Returning to the topic with which we began, the weakening of John Liu as a candidate for mayor as a result of the FBI sting targeting his improper fund-raising techniques: It’s unfortunate that John Liu’s campaign staff didn’t stick to proper procedures to raise money. It’s unfortunate that when the FBI ran a sting operation the Liu campaign got caught doing the wrong thing. It’s unfortunate that the result is that the candidate who was perhaps most likely to usher in change and counter the influence of the real estate industry may have been weakened as a result of the successful sting operation. It’s unfortunate that challenging the real estate industry and raising money to run against candidates financed by the real estate industry is such an uphill, lopsided battle. It’s also unfortunate that a great deal of what is making that battle so uphill and so lopsided involves practices by which the real estate industry contributes huge sums to politicians. It’s unfortunate that these real estate industry practices are permitted without challenge.
(Above, Liu at a local Brooklyn fund-raiser.)

If Liu’s campaign has, as it appears, been weakened, it’s unfortunate because I have limited personal resources to donate to politicians who I think may effectively oppose the real estate industry and I am one of the ones who chose to make a donation to the Liu campaign. (My resources were limited enough so that I was not able to donate up to the full amount of the permissible limit.) If Liu’s campaign is weakened by this FBI sting then it is clear that the limited resources I donated with this cause in mind may go less far as a result. That means my voice is weakened. Although donations to Liu’s campaign may now not go as far as before I am still thinking that I may donate more money to Liu’s campaign in the future. What are my alternatives?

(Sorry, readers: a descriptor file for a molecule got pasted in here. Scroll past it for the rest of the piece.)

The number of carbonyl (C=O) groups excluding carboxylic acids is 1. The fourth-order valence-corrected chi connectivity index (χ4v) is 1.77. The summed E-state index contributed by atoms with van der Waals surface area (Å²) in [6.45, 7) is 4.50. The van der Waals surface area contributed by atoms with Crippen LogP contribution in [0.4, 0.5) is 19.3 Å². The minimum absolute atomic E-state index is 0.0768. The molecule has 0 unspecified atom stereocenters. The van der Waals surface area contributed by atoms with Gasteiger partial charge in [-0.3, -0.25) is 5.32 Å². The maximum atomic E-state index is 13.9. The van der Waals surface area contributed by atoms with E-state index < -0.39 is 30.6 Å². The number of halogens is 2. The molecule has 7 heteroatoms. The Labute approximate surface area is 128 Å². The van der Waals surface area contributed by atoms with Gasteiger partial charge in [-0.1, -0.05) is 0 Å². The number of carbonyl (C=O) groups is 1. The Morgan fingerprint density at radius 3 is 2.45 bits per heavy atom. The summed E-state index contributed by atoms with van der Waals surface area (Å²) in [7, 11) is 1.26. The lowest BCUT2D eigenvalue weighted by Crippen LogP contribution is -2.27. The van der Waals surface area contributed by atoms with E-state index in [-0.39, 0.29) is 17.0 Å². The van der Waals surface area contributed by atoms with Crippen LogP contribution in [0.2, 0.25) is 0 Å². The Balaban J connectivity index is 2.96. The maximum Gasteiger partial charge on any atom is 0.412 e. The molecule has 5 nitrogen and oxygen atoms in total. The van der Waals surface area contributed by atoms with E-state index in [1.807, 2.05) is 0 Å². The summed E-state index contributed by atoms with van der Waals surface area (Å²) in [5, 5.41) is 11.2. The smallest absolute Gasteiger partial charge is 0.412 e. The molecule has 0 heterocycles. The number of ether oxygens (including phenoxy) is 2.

Who ever really knows what to expect from a politician? I am not 100% certain about what to expect from John Liu if he surmounts his present adversity to becomes mayor but it is possible that the real estate industry thought they had a fairly good idea of what to expect from Liu and did not want to see him mayor. Admittedly, that’s a bit of a conspiracy theory about why Liu might have been investigated but it goes along with the question as to why other politicians haven’t been investigated.